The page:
Multi-sided Music Platforms and the Law: Why platform specificity and Global South focus matter

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May 1, 2020

The role, responsibilities and liabilities of online platforms has become one of the key issues in a number of fields and at different levels, including policy, legislative and judicial levels.

If we look at all this from an EU copyright perspective, there is probably no need to recall the recently adopted (and, prior to this, heatedly debated) Directive on copyright in the Digital Single Market and its Article 17, a provision that sets a licensing obligation for certain types of platforms (online content sharing service providers). In parallel to this, over the past few years, the Court of Justice of the European Union has been asked to clarify the interpretation of the legislative framework as applied to platforms, e.g., in respect of: copyright (Ziggo, C-610/15; YouTube, C-682/18; Stichting Brein, C-442/19; Puls 4, C-500/19; most of these cases are currently in progress); trade marks (Coty, C-567/18, in progress); filtering (Scarlet, C-70/10; Netlog, C-360/10) and removal obligations in various fields (Google, C-507/17; Facebook, C-18/18); and, of course, safe harbours availability (the classic case remains as of today eBay, C-324/09). In the meantime, the European Commission is preparing to release a legislative proposal over the course of this year for a Digital Services Act that will tackle illegal content online, whilst competition cases concerning platforms are investigated with increasing frequency.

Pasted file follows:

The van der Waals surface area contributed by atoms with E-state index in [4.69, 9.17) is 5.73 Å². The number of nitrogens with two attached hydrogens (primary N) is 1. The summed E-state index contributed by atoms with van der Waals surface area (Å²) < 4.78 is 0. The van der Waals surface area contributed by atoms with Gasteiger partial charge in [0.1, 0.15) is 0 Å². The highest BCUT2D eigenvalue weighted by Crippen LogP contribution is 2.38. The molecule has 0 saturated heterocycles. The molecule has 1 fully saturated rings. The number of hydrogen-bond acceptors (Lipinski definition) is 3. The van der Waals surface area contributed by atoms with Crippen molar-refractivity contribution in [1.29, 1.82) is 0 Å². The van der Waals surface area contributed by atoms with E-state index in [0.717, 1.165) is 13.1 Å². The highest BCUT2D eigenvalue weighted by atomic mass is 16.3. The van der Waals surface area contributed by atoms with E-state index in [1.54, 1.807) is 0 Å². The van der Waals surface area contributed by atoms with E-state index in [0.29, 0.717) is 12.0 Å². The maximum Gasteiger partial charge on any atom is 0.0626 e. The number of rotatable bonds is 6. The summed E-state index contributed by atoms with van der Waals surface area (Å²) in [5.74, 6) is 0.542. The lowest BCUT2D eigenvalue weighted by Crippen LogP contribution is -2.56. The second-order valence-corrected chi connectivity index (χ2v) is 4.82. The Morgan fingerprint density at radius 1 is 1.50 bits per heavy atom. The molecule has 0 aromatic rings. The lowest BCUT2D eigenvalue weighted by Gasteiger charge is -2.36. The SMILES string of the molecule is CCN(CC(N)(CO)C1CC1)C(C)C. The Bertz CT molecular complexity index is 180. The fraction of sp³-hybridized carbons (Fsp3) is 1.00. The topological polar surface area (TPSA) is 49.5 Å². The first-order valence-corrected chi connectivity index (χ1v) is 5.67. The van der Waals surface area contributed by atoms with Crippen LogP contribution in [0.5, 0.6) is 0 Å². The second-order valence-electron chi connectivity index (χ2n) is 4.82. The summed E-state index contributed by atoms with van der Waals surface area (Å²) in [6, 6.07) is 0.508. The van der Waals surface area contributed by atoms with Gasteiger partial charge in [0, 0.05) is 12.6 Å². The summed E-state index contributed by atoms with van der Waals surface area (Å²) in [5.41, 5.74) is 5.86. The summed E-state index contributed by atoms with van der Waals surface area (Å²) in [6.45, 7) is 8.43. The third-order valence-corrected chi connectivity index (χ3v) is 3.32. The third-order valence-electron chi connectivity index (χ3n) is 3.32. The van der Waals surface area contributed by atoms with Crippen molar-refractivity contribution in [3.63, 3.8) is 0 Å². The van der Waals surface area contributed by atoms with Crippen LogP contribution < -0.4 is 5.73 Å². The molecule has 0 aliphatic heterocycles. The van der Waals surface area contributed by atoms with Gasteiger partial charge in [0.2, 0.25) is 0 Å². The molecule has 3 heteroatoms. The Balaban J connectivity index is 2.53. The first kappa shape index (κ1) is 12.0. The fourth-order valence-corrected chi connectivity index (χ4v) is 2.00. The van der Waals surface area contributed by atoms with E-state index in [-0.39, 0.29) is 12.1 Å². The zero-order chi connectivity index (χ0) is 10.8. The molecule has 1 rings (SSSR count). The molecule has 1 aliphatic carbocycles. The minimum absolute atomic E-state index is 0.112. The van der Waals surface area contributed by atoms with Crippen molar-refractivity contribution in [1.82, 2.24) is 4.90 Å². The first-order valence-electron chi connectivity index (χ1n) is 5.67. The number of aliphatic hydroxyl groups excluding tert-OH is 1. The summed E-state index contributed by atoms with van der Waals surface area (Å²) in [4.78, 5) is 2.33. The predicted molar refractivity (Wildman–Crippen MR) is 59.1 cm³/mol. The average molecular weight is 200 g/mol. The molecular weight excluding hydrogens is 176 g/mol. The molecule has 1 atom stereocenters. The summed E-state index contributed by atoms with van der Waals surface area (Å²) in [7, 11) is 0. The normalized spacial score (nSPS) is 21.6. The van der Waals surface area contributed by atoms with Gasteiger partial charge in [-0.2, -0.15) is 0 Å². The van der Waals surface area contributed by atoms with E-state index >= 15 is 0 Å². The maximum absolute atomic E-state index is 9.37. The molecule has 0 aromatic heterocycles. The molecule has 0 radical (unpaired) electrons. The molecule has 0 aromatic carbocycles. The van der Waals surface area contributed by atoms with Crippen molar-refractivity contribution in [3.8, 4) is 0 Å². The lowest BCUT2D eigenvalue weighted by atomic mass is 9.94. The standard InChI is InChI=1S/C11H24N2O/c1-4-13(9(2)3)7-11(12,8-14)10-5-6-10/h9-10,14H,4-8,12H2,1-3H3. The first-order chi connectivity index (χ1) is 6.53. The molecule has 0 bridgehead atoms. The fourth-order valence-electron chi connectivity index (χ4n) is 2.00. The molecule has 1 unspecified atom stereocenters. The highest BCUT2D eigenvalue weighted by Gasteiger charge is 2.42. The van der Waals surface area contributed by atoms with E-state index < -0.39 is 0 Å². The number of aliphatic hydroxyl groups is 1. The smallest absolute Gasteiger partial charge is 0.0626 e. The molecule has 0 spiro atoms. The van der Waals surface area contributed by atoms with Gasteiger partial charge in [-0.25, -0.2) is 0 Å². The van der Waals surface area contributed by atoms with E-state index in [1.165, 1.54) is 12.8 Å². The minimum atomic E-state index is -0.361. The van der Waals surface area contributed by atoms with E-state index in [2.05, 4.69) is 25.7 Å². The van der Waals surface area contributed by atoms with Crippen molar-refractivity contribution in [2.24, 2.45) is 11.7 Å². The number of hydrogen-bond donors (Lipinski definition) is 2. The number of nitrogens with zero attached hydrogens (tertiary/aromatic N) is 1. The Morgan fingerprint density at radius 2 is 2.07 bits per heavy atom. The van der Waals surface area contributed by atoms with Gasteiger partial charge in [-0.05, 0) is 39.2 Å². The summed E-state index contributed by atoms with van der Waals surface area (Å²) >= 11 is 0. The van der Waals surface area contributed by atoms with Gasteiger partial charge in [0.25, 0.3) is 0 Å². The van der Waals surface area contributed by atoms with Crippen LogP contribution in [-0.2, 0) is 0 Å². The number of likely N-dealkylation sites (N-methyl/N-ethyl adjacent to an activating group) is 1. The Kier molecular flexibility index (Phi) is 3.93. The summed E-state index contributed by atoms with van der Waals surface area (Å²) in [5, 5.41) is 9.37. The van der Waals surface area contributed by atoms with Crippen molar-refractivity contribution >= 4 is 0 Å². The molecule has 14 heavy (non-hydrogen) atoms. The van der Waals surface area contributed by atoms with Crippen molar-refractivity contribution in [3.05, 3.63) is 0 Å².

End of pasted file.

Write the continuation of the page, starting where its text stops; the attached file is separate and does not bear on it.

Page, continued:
The discourse around platforms, of course, is a topic of global relevance and, in some cases, concern.

Chijioke Okorie’s monograph, Multi-Sided Music Platforms and the Law, is a welcome addition to the literature in this field. This is so for four main reasons.

First, because the focus is on a particular type of platforms (undertakings that use copyright-protected music content in digital advertising), and this allows the author to delineate both the specificities and the specific issues affecting the relevant environment.

Second, the book focus on a variety of legal issues that are relevant to such players, including primarily: copyright, privacy, and competition. This is important because it helps readers understand how multifaceted the legal framework for platforms is, and how parochial would it be to only think in ‘clusters’ of topics/legal areas.

Third, because the book has a special focus on Africa, notably South Africa and Nigeria, and is the first on the market to provide a specific pro-Africa approach to relevant legislative and regulatory issues. Of course, the legal issues raised by platforms may be global but legislative responses are (mostly and still) drawn along territorial borders. Okorie’s work provides a fresh and insightful set of recommendations from the point of view of her reference jurisdictions.

Finally, the book’s approach, whilst thorough and rigorous in the application of relevant research methods, is also very practical, offering valuable considerations for practitioners and litigants alike. This, in my view, is a very positive aspect of Okorie’s work, in that – often – literature on platform liability tends to focus on issues that, whilst important, are not always treated in a manner that is helpful to those providing legal advice and courts which have to decide relevant cases.

In sum, Multi-Sided Music Platforms and the Law is a book that provides a well-informed, thorough and rigorous treatment of relevant legal issues from an African perspective, whilst never losing sight of the ‘broader picture’. As such, it is expected to benefit a diverse group of readers, as well as policy and law makers in Africa and abroad in tackling relevant legal conundrums effectively.